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After Modernist Painting: The History of a Contemporary Practice (Anglais) Broché – 18 novembre 2014


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Painting has often been declared dead since the 1960s and yet it refuses to die. Even the status and continued legitimacy of the medium has been repeatedly placed in question. As such, painting has had to continually redefine its own parameters and re-negotiate for itself a critical position within a broader, more discursive set of discourses. Taking the American Clement Greenberg's 'Modernist Painting' as a point of departure, After Modernist Painting will be both a historical survey and a critical re-evaluation of the contested and contingent nature of the medium of painting over the last 50 years. Presenting the first critical account of painting, rather than art generally, this book provides a timely exploration of what has remained a persistent and protean medium. Craig Staff focuses on certain developments including the relationship of painting to Conceptual Art and Minimalism, the pronouncement of paintings alleged death, its response to Installation Art's foregrounding of site, how it was able to interpret ideas around appropriation, simulation and hybridity and how today painting can be understood as both imaging and imagining the digital.After Modernist Painting is an invaluable resource for those seeking to understand the themes and issues that have pertained to painting within the context of postmodernism and contemporary artistic practice.


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Amazon.com: 2 commentaires
A Curious Enquiry 14 octobre 2014
Par Storyboard123 - Publié sur Amazon.com
Format: Format Kindle
With all due to respect to individual opinion I find ‘Seer's’ review somewhat disingenuous to this book and feel it should not be the sole given response to this work; personal I find the tone somewhat angry rather than helpful.

In terms of ‘false premise’ this book does indeed start with a Greenbergian premise but that does not make it false. A premise is simply a place to start, a provocation or an incitement in which to follow or to argue. Any utterance, be it artistic or otherwise, needs premise to contextualise it suggestion. The error in ‘Seers’ review is that, by no means does this book suggest that ‘all art’ is spurned from Greenberg’s claims. This book runs counter to claims of ‘all art’ and seeks to explore diversity, particularly amongst activities around painting. Furthermore within its treatment of painting, somewhat uniquely and refreshingly, the book does not ascribe this to a linear history but engages with the much more labile occurrences of painterly propositions; the multiplicity of histories. In this way it raises awareness and insight in to some curious and beautiful acts of painting and its expanded field that often full beyond the purview of the standard ‘history of painting’ books. Greenberg within this book is used (and acknowledged) as one possible device, or point of departure, for seeking thoughtful attendance to, what is evermore becoming a contended and complex field.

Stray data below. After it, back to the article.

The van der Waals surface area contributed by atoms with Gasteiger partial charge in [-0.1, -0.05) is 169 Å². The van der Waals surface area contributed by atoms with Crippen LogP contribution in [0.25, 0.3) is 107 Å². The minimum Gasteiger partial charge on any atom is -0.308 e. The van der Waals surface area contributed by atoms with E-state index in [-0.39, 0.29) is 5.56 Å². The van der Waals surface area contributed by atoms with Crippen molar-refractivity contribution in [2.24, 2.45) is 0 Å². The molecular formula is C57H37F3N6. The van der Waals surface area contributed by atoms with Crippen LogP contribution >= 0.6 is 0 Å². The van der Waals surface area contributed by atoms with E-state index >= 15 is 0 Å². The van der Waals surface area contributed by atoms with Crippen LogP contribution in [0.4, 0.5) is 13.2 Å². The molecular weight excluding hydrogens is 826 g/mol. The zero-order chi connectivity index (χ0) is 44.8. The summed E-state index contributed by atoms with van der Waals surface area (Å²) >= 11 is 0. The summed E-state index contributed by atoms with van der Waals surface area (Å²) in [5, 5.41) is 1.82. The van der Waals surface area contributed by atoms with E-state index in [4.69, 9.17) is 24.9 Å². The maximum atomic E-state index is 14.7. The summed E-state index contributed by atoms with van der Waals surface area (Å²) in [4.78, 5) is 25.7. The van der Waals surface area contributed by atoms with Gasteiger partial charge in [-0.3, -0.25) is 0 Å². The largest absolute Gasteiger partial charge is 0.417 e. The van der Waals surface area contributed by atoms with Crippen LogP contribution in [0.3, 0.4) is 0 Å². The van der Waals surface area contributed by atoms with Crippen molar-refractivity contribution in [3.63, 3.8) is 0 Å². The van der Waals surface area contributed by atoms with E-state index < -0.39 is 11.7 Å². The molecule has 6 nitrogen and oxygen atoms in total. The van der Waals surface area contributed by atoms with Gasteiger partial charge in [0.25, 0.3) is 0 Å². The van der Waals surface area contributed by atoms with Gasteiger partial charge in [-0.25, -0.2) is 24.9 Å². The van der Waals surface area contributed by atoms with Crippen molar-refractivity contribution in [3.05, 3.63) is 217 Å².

In terms of criticality, the way this book maps the topology of painting through propositions, rather than A begets B, is the ‘intellectual substance’ or ‘intellectual content’ (should the two be divisible). Through the very appreciation of the diverse propositions that painting becomes entangled with, as one reads the book one is introduced the lay lines, like myriad of flex, that run through its discourse; not only vertically from past to present but also across its horizontal axis and through every degree between. Within this book the reader is offered the opportunity to look behind painting, alongside painting, to see how its ideas coalesce or rub and furnish painting practice with new ever new centrifugal ‘premise’. The way the book succeeds in generating a considered and approachable discussion of the apparently heterogeneous is a wonderful achievement ‘Anyone who knows anything about art’ (Seer) will know that it is not art as singular entity but is art(s) as multifarious definitions, concerns and approaches and to see how given of instances of painting collide to push and press the mediums remit is a rewarding read.

In summation I would offer that this book does not offer the weighty claims that ‘Seer's review condemns it for; it does not purport to underscore all painting let all alone all ‘art’. In its discussion of propositions, trajectories and ideas that are infused with painting this book sets it’s self out as a proposition. It is an offer, an elucidation, a suggestion of one way in which one can begin to approach a medium that is much more than simply its canon. As it begins with a premise it ends with a premise; that the reader may build upon the inherent ideas to create their own propositions around painting, to explore the full scope and diversity that no book could capture.

As for being ‘left in the dark’ (Seer) I don’t think the curiosities of art will ever be fully illuminated but maybe with this book in hand we have a torch to help guide us on our way.
2 internautes sur 6 ont trouvé ce commentaire utile 
Garbage 28 juin 2013
Par Seer - Publié sur Amazon.com
Format: Broché
This book is junk, not worth the paper it is written on. It's empty of any kind of intellectual substance, devoid of intellectual content, no critique, it starts from a false premise, that art is about what Clement Greenberg said it was about and then just lists what this person did and then what this person did, full of pointless biographical stuff, like this artist lived on this street and then they moved to another street, no kidding.Anyone who knows anything about art will think it's a joke, anyone who knows nothing about art, will be left in the dark.
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